Podcast: From Serbia to U.S. Academia, NYU Tandon’s First Female Dean

In her new role at Tandon, Jelena Kovačević is committed to getting more women interested in technology. Tandon's freshman class has more than double the national average of women in engineering, but Jelena wants that number to grow.
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Episode 68: From Serbia to U.S. Academia, NYU Tandon’s First Female Dean Jelena Kovačević

professional headshot of NYU Tandon's Dean of Engineering, Jelena Kovačević, with cityscape in background
Dean Jelena Kovačević

In this Diverse podcast episode, FY19 SWE President Penny Wirsing speaks with Jelena Kovačević, the first female dean at New York University’s Tandon School of Engineering. Raised in Serbia in the city of Belgrade, Jelena earned an electrical engineering degree from the University of Belgrade before moving to New York City to attend Columbia University. She credits her upbringing in Belgrade, math games involving Serbian crepes, amazing primary school education, and family encouragement as the motivation for pursuing STEM. In her new role at Tandon, she is committed to getting more women interested in technology. Tandon’s freshman class has more than double the national average of women in engineering, but Jelena wants that number to grow.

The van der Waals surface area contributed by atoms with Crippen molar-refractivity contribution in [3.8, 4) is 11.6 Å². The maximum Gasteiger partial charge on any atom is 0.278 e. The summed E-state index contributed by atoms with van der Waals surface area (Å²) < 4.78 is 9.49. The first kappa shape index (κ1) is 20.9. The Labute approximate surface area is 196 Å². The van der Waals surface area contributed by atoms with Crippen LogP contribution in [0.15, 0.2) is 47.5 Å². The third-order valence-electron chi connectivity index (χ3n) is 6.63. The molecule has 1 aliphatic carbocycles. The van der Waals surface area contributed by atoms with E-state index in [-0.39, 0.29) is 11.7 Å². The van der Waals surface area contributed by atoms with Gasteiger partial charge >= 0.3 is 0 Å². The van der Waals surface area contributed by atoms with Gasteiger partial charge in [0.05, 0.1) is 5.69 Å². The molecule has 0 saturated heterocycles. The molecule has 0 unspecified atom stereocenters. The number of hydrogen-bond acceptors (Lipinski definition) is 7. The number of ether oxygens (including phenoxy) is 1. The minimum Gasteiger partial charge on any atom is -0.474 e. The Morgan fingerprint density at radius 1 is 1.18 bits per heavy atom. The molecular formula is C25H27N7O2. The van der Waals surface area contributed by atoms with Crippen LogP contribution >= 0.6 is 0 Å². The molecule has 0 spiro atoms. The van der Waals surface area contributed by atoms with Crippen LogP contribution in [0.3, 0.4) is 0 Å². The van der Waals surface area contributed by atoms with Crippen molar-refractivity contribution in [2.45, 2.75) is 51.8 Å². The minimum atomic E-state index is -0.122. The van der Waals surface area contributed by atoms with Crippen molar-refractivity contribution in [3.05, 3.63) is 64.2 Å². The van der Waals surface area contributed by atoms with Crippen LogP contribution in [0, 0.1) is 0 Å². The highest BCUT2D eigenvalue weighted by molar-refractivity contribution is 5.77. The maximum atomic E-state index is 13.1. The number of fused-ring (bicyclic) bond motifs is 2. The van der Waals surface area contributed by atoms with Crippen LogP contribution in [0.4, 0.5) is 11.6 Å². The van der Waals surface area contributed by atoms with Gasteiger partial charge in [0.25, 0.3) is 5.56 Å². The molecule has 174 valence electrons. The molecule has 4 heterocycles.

“When I think about it, I really do consider myself extremely lucky. I don’t really think I faced significant obstacles because, again, I compare it to what real obstacles may be. I was sort of immunized early on and that’s where I think the power of parents and early education is so important because it can protect you—for years to come. That’s really important. I think it’s more important to think about how to put safeguards in the system … so that whatever obstacles there may be, we can help our students navigate and fight them.”

– Jelena Kovačević, Dean of NYU’s Tandon School of Engineering